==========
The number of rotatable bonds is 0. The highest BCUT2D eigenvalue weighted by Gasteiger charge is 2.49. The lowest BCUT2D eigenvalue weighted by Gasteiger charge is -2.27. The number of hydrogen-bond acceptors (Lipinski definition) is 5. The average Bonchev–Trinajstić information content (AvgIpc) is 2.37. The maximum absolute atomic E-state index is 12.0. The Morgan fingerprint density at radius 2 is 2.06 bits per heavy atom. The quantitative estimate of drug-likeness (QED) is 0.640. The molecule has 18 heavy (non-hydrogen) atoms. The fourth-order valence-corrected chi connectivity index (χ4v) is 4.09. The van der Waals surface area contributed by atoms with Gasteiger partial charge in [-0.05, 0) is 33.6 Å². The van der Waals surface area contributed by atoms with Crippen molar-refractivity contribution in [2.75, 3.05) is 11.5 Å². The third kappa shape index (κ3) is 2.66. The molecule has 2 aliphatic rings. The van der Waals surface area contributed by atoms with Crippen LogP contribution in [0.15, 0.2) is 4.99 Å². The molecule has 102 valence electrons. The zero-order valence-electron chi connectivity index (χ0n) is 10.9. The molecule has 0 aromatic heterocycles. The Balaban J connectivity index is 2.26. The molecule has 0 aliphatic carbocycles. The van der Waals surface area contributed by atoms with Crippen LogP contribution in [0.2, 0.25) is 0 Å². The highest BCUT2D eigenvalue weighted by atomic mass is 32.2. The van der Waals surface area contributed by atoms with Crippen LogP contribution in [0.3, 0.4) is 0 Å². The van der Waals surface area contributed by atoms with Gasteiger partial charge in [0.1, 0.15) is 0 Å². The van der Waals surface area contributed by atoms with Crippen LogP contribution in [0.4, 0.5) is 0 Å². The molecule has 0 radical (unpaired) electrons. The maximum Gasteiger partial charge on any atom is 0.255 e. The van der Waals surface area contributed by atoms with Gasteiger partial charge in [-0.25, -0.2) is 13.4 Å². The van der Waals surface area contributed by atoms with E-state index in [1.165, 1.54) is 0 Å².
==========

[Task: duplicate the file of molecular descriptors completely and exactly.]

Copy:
The number of rotatable bonds is 0. The highest BCUT2D eigenvalue weighted by Gasteiger charge is 2.49. The lowest BCUT2D eigenvalue weighted by Gasteiger charge is -2.27. The number of hydrogen-bond acceptors (Lipinski definition) is 5. The average Bonchev–Trinajstić information content (AvgIpc) is 2.37. The maximum absolute atomic E-state index is 12.0. The Morgan fingerprint density at radius 2 is 2.06 bits per heavy atom. The quantitative estimate of drug-likeness (QED) is 0.640. The molecule has 18 heavy (non-hydrogen) atoms. The fourth-order valence-corrected chi connectivity index (χ4v) is 4.09. The van der Waals surface area contributed by atoms with Gasteiger partial charge in [-0.05, 0) is 33.6 Å². The van der Waals surface area contributed by atoms with Crippen molar-refractivity contribution in [2.75, 3.05) is 11.5 Å². The third kappa shape index (κ3) is 2.66. The molecule has 2 aliphatic rings. The van der Waals surface area contributed by atoms with Crippen LogP contribution in [0.15, 0.2) is 4.99 Å². The molecule has 102 valence electrons. The zero-order valence-electron chi connectivity index (χ0n) is 10.9. The molecule has 0 aromatic heterocycles. The Balaban J connectivity index is 2.26. The molecule has 0 aliphatic carbocycles. The van der Waals surface area contributed by atoms with Crippen LogP contribution in [0.2, 0.25) is 0 Å². The highest BCUT2D eigenvalue weighted by atomic mass is 32.2. The van der Waals surface area contributed by atoms with Crippen LogP contribution in [0.3, 0.4) is 0 Å². The van der Waals surface area contributed by atoms with Gasteiger partial charge in [0.1, 0.15) is 0 Å². The van der Waals surface area contributed by atoms with Crippen LogP contribution in [0.4, 0.5) is 0 Å². The molecule has 0 radical (unpaired) electrons. The maximum Gasteiger partial charge on any atom is 0.255 e. The van der Waals surface area contributed by atoms with Gasteiger partial charge in [-0.25, -0.2) is 13.4 Å². The van der Waals surface area contributed by atoms with E-state index in [1.165, 1.54) is 0 Å².